Update: My Aging Eyes

I went to see an eye surgeon today, so I can update my earlier post on the problem with my aging eyes.

It turns out that the operation to clean up my retina (a vitrectomy) would do some good, but improve my vision only somewhat. And much as it bugs me, my left eye isn’t really that bad. In fact, if I had only that eye, I would still pass a driving test.

So: some improvement but marginal.

On  the other hand  it’s surgery. As in cutting open the eye, sucking out the fluid, removing the gunk from the retina and putting it all back together. Six months to heal. Cataract within a year, guaranteed.

So: worse, then better (but not completely), then worse, then better (with an artificial lens)  but still not what it was.

At this point I think I will leave well enough alone. Maybe of I develop cataracts later in life I’ll get the vitrectomy at the same time. Maybe there will be a better process by then.

Read more on vitrectomy at Wikipedia

Modern landscapes

Photo of trees seen from a speeding car

I have been investigating how we see landscape now. In the past, in Canada and in North America, landscape imagery has had a heroic aspect. Landscape paintings, mainly by the early Group of Seven, have formed our concepts of who and where we are. In reality, very few of us have been to the places shown, and nowadays we see landscape, if at all, whizzing past our car windows.

It’s not just that I used a low shutter speed here, about 1/6s. I had to use a wide-angle lens with a neutral-density filter, otherwise I wouldn’t have been able to get that low a shutter speed.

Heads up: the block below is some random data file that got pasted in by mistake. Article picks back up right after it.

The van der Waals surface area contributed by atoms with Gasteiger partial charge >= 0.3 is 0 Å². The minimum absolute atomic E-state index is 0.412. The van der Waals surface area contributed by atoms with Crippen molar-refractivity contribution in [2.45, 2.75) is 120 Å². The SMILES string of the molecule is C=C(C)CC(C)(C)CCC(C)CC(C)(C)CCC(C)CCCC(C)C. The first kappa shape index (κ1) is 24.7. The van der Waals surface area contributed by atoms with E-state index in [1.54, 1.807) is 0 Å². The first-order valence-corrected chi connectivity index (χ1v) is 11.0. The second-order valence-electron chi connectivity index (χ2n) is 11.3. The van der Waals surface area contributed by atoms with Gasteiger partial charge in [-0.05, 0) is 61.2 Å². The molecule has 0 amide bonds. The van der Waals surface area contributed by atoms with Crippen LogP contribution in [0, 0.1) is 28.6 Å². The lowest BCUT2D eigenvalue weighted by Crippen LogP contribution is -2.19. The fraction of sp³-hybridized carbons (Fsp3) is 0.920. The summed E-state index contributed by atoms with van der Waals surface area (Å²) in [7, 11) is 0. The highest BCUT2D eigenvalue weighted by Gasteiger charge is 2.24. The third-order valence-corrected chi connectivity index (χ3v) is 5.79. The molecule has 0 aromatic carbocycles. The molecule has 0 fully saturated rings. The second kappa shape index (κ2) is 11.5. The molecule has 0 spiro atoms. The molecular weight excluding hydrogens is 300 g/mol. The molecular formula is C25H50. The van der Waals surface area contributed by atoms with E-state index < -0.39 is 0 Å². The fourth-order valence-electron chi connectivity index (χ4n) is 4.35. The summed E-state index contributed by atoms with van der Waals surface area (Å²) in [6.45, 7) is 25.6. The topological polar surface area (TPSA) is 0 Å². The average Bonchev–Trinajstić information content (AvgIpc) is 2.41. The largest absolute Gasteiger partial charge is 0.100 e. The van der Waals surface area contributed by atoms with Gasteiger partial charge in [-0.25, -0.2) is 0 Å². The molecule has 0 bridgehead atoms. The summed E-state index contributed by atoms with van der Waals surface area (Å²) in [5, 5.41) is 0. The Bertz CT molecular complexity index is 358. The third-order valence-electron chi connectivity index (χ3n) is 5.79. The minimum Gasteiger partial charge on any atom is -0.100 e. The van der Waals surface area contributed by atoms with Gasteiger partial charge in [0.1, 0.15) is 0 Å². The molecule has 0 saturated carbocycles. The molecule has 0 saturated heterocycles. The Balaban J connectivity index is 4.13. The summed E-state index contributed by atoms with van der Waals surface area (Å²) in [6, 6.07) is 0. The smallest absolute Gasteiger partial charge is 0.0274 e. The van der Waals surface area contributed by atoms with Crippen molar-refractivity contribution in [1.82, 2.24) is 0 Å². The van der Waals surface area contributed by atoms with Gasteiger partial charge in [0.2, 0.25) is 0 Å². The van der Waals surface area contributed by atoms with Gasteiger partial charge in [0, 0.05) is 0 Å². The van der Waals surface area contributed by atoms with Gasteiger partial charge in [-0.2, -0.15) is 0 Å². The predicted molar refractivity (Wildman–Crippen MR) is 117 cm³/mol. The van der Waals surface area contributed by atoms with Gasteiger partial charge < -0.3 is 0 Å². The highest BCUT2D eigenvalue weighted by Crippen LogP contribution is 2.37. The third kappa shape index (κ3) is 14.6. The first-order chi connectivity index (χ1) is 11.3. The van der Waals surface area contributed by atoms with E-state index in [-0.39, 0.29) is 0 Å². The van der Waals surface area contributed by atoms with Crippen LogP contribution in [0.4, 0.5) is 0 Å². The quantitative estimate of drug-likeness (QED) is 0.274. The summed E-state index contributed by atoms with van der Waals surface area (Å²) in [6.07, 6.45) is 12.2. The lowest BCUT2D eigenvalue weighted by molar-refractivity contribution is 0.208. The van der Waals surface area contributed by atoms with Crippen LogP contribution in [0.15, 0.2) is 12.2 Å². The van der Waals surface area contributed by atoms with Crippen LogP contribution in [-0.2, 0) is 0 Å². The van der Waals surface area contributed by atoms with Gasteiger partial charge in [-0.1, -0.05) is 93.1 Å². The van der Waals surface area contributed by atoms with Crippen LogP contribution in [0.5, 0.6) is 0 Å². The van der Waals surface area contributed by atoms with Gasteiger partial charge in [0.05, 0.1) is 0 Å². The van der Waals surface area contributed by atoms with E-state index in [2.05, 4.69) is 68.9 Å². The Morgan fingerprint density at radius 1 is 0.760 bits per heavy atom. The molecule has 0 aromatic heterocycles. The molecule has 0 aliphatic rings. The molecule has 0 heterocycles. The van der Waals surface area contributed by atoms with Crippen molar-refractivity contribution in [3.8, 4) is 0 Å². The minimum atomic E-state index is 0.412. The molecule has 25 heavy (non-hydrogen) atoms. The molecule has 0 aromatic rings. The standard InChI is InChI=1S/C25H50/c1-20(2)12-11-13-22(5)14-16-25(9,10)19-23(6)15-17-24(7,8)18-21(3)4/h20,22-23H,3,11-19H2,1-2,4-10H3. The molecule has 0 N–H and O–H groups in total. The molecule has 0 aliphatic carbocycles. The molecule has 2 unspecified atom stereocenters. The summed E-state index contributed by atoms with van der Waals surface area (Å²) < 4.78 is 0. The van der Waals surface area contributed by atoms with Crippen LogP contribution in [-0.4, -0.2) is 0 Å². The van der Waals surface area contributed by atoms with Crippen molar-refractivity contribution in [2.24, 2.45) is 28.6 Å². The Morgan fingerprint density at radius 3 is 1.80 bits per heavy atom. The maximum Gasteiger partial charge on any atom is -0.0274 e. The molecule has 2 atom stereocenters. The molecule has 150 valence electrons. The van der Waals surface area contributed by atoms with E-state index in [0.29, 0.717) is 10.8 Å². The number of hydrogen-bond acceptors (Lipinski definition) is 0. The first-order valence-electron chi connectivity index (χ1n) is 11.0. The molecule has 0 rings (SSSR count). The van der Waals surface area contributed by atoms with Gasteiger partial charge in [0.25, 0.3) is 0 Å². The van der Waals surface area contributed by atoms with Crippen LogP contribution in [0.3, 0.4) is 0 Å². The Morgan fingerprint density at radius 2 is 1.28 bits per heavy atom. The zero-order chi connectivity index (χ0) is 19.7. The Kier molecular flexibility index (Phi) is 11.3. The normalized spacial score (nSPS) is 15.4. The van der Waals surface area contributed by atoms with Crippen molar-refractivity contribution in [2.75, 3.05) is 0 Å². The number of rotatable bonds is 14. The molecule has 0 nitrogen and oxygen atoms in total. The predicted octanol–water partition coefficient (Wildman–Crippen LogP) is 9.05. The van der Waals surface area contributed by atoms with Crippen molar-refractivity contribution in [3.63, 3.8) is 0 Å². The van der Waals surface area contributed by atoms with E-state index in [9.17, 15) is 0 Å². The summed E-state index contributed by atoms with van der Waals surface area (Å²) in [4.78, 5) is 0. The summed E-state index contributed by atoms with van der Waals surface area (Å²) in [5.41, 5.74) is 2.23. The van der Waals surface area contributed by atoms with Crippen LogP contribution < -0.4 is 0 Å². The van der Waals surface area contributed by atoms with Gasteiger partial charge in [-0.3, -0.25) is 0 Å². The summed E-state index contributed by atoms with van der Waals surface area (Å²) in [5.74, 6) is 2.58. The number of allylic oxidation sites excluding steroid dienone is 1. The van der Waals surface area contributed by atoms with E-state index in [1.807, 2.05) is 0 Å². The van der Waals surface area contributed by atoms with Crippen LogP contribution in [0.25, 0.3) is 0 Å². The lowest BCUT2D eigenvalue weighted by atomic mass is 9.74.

To me, a photographic artist tries to show things not normally seen, or to show the mundane things we overlook. With the Modern Landscape series, I’m trying to do both: show you the landscapes you drive past, but make you realize that they are worth looking at.

Moving panorama shots

Photo made with panorama from a moving car while passing a truck

In photography, showing motion and time is usually done by controlling the shutter speed to blur motion or freeze it, or by creating a series of photographs. I have done all of these, but new technology brings new techniques, and recently I have been shooting from moving cars and trains, using the camera’s panorama settings. The motion is too fast for the camera’s processor, so I get the slicing you see here. This gives a time-sliced, jittery view of the passing world: a sequence of suspended motions.

Many cameras, few Photographers

Few people are actually familiar with what goes into making a photograph, and what is needed to appreciate one.

At the moment of creation, photographers must choose the right framing of the right objects, with the right lighting, at the right moment. The exposure time, f-stop and ISO setting all must be chosen for their proper effects (for example, blurred motion, out-of-focus background (or foreground!) and graininess, respectively).

A multitude of things can be adjusted in the processing – contrast, brightness, colour balance… it’s really easy to overdo it.

In printing, the paper must be matched to the image, with an understanding of how the paper’s characteristics will affect the printed image. The camera, monitor and printer must all be matched

When you look at a photograph, consider the photographer’s choices of subject, framing, lighting, proximity, flatness (or bending) of the field of view, colour, sharpness (or blurring) of focus, depth of field, graininess, brightness, contrast, motion, paper texture and colour, layering or juxtaposition, and so on. Really look.

Then ask – Does this photograph make me see and think differently